By  on February 19, 2008

It was all in the details for fall, as styles ranging from Seventies-inspired tunics to smartly tailored jackets were spiked with everything from flamingo prints to proper piping.

Just Cavalli: No one likes an animal print more than Roberto Cavalli. So the fact that he opened his Just Cavalli show with one came as no surprise; however, the exotic animal he chose did. A flamingo print — on hosiery, a mini shift, ruffled-front blouse and a pajama-like tunic-and-pants combo — set a tone that was more leisurely than libidinous. The same Seventies-inspired silhouettes appeared throughout, and ranged from tailored, as in adorable plaid tunics and bell-bottom trousers, to a free-flowing filmy, bias-cut floral dress. Add in some standout striped knits, and it was a downright subdued Cavalli moment. Of course, a leopard can’t change its spots entirely. Enter those signature feral prints, which, emblazoned on a floor-sweeping caftan gown, were just Cavalli.

Moschino Cheap & Chic: The invitation to Moschino’s Cheap & Chic show exclaimed, “I’ve got a lot on my mind!” which prompted one reaction: “Uh-oh; brace yourself for a potential overdose of kitsch.” Surprisingly, creative director Rossella Jardini swung substantially the other way. Consider, for instance, the practically polite knit tank thrown over a sheer black blouson and paired with trousers. What that slogan probably alluded to was the myriad motifs sprinkled throughout the collection, as Jardini covered every possible trend while keeping a light, whimsical tone. She looked to the Sixties (Mod-ish geometric coats, a Paco-paillette dress) as well as the Seventies (a Bianca Jagger-worthy pantsuit), and offered both animal prints and florals, the latter executed to pretty painterly effect. How about conservative lady looks? Got ’em. Sequin embellishments gone a bit over-the-top? Ditto. If it all sounds a bit erratic, well, at least this is one designer who gave notice.

C’N’C Costume National: Ennio Capasa designed his fall C’N’C collection with the tech-obsessed street crowd in mind. Knowing such an audience is turned on by details, Capasa went to town tricking things out. Jackets came long and cropped, many of them done up with architectural sleeves, dramatic collars and zippers or buttons, sometimes all together, making it difficult to decipher where one piece began and another ended. Proportion play on boxy jackets with peaked shoulders and asymmetric skirts that bunched at the hem and pouffed at the side felt too forced. And between the murky palette and cumbersome cuts, all those extras made for a bit of a jumble. Accessories, which included some solar-paneled handbags and sky-high heels equipped with step counters, fared better than the clothes.Ballantyne: Cashmere comfort has always been an underlying premise at Ballantyne. And this season the design team pushed that sensibility into four themes, each addressing a woman’s various lifestyle options. For the country chick with an aristo-Anglo-gone-equestrian vibe, her riding jacket is neatly fitted, trimmed in leather piping and — this is key — cut in cushy cashmere jersey. City girls will similarly cozy up to the bright purple duffel coat trimmed in mink, or the soft belted trench with zipper embellishments. Sportier outdoor fare and ladylike “tea-time” looks (cropped cardis and crinkle silk dresses) rounded out the rest of the fall fare. The accessories message, however, was less-is-more. The news here: The company’s signature Diamond Bag now comes in a chic petite size.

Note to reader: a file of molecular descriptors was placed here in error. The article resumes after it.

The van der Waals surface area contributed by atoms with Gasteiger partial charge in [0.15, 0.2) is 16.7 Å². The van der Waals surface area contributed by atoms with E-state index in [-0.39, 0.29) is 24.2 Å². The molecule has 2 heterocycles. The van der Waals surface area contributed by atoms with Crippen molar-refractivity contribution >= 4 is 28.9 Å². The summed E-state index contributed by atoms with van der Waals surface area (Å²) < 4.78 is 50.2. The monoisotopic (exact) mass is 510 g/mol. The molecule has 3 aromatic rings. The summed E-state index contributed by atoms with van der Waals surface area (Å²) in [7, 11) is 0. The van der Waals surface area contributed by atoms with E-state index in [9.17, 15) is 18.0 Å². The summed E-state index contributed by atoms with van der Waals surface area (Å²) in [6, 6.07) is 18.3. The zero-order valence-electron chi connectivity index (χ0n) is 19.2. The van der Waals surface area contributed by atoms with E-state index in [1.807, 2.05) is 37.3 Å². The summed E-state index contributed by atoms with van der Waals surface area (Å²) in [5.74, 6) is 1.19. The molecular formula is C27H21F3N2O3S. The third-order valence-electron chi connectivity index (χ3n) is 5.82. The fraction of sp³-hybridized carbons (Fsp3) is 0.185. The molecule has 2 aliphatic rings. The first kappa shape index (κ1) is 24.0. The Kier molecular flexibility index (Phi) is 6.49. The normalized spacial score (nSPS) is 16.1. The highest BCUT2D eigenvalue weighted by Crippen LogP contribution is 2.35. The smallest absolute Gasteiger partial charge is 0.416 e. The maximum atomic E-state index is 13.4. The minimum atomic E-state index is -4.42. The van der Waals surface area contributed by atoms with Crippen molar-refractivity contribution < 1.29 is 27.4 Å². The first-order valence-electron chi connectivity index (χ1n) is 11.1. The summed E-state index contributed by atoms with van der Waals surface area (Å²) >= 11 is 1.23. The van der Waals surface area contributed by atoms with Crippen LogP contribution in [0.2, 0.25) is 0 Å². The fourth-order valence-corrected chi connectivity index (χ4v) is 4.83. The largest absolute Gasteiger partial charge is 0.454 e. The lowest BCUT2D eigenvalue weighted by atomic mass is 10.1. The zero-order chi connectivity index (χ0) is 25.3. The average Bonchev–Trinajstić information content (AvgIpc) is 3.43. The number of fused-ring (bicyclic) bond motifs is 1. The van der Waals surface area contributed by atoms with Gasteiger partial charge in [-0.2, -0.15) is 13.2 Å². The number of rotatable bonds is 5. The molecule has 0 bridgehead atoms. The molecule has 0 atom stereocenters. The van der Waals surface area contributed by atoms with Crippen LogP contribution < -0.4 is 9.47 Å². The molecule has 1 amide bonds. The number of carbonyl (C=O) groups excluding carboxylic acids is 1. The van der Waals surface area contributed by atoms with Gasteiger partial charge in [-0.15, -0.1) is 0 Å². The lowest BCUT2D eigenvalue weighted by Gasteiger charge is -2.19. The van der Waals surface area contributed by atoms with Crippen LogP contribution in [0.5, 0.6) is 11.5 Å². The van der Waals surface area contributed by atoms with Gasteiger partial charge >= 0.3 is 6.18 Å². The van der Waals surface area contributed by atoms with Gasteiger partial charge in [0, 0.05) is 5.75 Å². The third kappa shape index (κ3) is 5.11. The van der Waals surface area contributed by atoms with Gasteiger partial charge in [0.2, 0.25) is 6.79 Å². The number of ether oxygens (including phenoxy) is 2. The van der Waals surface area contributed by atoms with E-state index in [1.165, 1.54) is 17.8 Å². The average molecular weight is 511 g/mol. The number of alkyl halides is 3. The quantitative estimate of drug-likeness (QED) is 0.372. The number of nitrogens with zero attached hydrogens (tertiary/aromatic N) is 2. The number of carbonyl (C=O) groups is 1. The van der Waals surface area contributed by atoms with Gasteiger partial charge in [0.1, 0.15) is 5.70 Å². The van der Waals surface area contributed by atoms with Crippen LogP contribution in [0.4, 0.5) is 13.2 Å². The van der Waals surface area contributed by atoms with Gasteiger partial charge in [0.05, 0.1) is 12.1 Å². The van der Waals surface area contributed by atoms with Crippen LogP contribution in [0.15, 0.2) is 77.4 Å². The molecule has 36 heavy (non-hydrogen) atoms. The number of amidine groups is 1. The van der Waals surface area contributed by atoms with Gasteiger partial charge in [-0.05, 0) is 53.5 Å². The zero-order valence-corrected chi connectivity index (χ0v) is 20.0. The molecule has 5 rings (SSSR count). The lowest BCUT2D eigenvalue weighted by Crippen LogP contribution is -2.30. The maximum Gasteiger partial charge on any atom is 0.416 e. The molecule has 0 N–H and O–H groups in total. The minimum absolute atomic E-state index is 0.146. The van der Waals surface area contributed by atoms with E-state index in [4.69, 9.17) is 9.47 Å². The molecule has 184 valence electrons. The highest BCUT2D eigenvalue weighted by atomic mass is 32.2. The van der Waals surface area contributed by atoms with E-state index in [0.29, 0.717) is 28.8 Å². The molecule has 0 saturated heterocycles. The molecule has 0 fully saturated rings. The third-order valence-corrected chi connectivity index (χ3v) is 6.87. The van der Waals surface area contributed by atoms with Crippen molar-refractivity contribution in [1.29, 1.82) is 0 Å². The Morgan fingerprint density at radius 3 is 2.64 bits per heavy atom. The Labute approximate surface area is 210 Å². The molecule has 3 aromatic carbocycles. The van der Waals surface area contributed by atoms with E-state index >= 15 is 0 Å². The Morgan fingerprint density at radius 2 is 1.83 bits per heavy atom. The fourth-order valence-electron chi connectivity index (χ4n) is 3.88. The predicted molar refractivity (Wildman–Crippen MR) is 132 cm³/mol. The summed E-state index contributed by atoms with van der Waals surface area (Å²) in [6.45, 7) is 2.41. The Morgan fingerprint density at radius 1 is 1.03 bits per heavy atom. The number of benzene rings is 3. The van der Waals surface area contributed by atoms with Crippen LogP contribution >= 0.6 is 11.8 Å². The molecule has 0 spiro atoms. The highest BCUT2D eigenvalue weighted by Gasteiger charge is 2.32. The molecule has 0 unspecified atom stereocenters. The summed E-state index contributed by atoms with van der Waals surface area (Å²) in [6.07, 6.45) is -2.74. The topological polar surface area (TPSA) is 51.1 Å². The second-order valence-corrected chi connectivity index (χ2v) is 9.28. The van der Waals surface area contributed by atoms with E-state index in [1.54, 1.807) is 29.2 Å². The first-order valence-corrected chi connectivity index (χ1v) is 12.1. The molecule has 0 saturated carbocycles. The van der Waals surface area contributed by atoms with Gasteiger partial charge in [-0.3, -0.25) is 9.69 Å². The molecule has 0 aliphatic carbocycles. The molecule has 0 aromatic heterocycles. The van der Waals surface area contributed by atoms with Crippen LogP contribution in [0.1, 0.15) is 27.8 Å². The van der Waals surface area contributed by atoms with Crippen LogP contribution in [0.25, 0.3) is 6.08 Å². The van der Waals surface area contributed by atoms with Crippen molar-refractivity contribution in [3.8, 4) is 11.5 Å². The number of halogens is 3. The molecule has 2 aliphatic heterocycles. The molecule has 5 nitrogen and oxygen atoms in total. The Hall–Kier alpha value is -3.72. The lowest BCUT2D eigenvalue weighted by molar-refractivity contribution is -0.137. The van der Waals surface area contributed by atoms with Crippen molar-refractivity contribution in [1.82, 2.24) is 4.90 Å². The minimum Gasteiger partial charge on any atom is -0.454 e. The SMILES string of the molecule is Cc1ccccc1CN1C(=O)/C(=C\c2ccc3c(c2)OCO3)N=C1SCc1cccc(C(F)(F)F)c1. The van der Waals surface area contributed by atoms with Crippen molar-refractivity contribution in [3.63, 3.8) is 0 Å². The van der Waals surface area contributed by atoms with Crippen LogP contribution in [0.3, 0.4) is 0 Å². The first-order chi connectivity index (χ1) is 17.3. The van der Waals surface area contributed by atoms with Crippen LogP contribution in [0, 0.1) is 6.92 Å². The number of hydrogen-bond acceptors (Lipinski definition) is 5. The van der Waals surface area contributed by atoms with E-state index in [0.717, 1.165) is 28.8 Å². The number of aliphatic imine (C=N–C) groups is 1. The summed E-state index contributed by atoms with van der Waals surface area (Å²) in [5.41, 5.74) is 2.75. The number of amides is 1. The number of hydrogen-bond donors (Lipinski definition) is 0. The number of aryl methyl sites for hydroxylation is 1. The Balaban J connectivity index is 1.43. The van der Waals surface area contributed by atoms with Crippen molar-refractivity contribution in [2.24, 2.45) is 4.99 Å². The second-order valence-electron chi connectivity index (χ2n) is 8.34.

More From the Shows

Blugirl: Anna Molinari’s winter white lovelies, dolled up in lashings of creamy cropped fur jackets, mini organza balloon skirts and frothy lace-and-chiffon dresses peeking out of sweet knits looked pretty against a snowy Central Park backdrop.

Schumacher: Kudos to designer Dorothee Schumacher-Singhoff for her plethora of pretty can’t-go-wrong basics, including loose cableknit cardigans tossed over embroidered silk babydolls and smart A-line alpaca coats worn with ruffled camisoles and bubble skirts.

Derercuny: Mina Lee’s design flourishes — cascade draping on short spangled dresses, ruched stand-up collars on filmy metallic blouses and reverse pleats on high-waisted shantung pants — made for an impressive fall outing.

Normaluisa: The show venue was the Military Academy, but that didn’t influence Normaluisa’s design team, who played to a girl’s soft side with silk satin bubble skirts and camisoles, pretty cocktail dresses cut full or slim, flat ribbed knits and swingy fur coats.

Belstaff: A riff on aviator Amelia Earhart’s androgynous style shaped some terrific outerwear, including long sleeveless shearlings and a papery kangaroo leather bomber, which, when paired with high-waisted A-line skirts, added a functional feminine edge.

Brunello Cucinelli: Brunello Cucinelli upped the ante on luxury sportswear by applying mink to nylon jackets, adding silk tiers to wool skirts and layering a parachute silk top under a cropped cashmere knit for a cool take on the twinset.

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